The judgment basically states that the police should provide evidence to the magistrate that the person (or things) they intended to search for on the premises would actually be there and that they had reason to suspect a crime had actually been committed and they had evidence to support it.

Which brings us to Ore. There was no evidence - save for credit card names and addresses, which in themselves proved nothing, particularly in light of the fact that the police made no effort to determine whether card fraud was involved - that any crime had been committed - in other words, it was a blind fishing trip. And the sort of thing that is absolutely verboten under this new ruling.

To put it in a nutshell, the police acted illegally and I would urge ALL Ore victims to get in touch with

And in future the police will have to gather evidence enough to convince a magistrate who, at long last, will actually be required to view the evidence before a warrant is issued.

Hooray for the ECHR!


19th July
updated to
20th July

    Shit Laws

Note that the use of the term money laundering does not mean that these unfortunate guys were gangsters or racketeers. The Government now class any use of 'illegally' obtained funds as money laundering. Even fiddling an expense claim is now considered as money laundering.

From X Biz

The owners of a Reading mail order adult video service will go to prison after pleading guilty to charges of money laundering and illegal film distribution.

Two men pleaded guilty to the charges stemming from a December 2004 police raid. During the raid, officers uncovered thousands of videos and DVDs as well as an operation for copying, packaging and distributing the films, prosecutor John Price told the Reading Crown Court.

According to Price, the BBFC rated many of the films R18. By law, it is legal to sell such films in licensed sex shops, but distribution via mail is forbidden.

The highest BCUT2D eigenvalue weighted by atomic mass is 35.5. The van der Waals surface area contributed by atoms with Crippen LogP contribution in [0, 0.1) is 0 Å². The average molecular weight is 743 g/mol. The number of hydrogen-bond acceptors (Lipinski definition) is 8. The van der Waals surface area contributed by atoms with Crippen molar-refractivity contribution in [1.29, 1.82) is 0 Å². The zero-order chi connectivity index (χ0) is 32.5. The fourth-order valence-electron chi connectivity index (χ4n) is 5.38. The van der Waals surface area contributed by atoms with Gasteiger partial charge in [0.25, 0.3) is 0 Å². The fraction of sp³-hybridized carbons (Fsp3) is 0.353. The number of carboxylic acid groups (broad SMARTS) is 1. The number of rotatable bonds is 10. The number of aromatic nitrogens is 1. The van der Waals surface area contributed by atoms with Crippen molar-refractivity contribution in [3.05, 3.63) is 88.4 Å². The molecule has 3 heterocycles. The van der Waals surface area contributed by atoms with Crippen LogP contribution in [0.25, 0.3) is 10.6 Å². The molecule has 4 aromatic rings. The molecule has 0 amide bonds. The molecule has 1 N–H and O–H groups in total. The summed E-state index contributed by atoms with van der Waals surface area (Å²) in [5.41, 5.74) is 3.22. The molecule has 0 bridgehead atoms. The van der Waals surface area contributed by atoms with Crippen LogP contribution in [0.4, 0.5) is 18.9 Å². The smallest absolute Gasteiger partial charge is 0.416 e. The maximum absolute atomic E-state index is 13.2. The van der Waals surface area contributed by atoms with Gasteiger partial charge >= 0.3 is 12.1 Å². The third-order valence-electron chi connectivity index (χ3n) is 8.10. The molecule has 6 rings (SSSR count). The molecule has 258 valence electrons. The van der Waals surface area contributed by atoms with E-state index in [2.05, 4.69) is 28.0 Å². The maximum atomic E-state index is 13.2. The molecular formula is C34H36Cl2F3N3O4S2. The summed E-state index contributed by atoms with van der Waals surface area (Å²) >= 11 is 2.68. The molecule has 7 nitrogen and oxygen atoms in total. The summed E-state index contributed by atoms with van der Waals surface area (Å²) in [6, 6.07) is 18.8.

The two men, who did business under the name Vulcan, operated out of the licensed XTC sex shop. According to Price, the two made more than $160,000 in profit from the sale of films.

According to Price several of the films featured "unnatural activities between adults," including coprophilia — the practice of using excrement for sexual gratification. None of the films seized involved children, animals or any other illegal acts, Price said: The people taking part are volunteers, and there is no suggestion that they were sold to anyone other than enthusiastic connoisseurs of pornographic films .

Judge Christopher Critchlow rejected requests by attorneys that the men be spared jail time. Sentencing the pair to 21 months in prison, Critchlow commented that many of the films were "obscene, degrading and corrupting." But, Critchlow added, he did take note of the fact that all of the films depicted activities between consenting adults.


8th February

    Putting Personal Belief above Human Rights

From the Belfast Telegraph

Belfast City Council is heading for the House of Lords in London in the last ditch round of a complex legal battle over the licensing of sex establishments.

The council is challenging a decision of the Northern Ireland Appeal Court quashing an earlier High Court ruling which upheld the council's refusal to grant a licence to Miss Behavin' Ltd for a sex establishment.

Three law lords, headed by Britain's senior judge and law lord, Lord Bingham, have just given the go-ahead for the council to appeal against the Appeal Court's ruling.

A decision just published says the case will centre on whether the council's decision to refuse Miss Behavin' a licence was unlawful or not.

The legal argument, when the case goes before five law lords later this year, will focus on human rights issues and whether the refusal of a licence infringed the rights of the applicants. No date has yet been fixed for the full hearing before the law lords.

The legal battle over sex shops in the city is one that has been going on for some time.

The shop's owner applied for a licence in May 2002 but it was refused in March 2003 when Belfast City Council announced a total ban on sex shops in the Gresham Street area.

The council also said it was unacceptable that the proposed outlet would be near to churches and family shops. Ulster Unionist city councillor Jim Rodgers said a victory for the shop's owner could "open the floodgates" for the pornography industry in Belfast: There's a market for this type of thing but I don't feel we should have it in our city . I fully support this action and I know a lot of people here also support it. It is not good for the image of the city."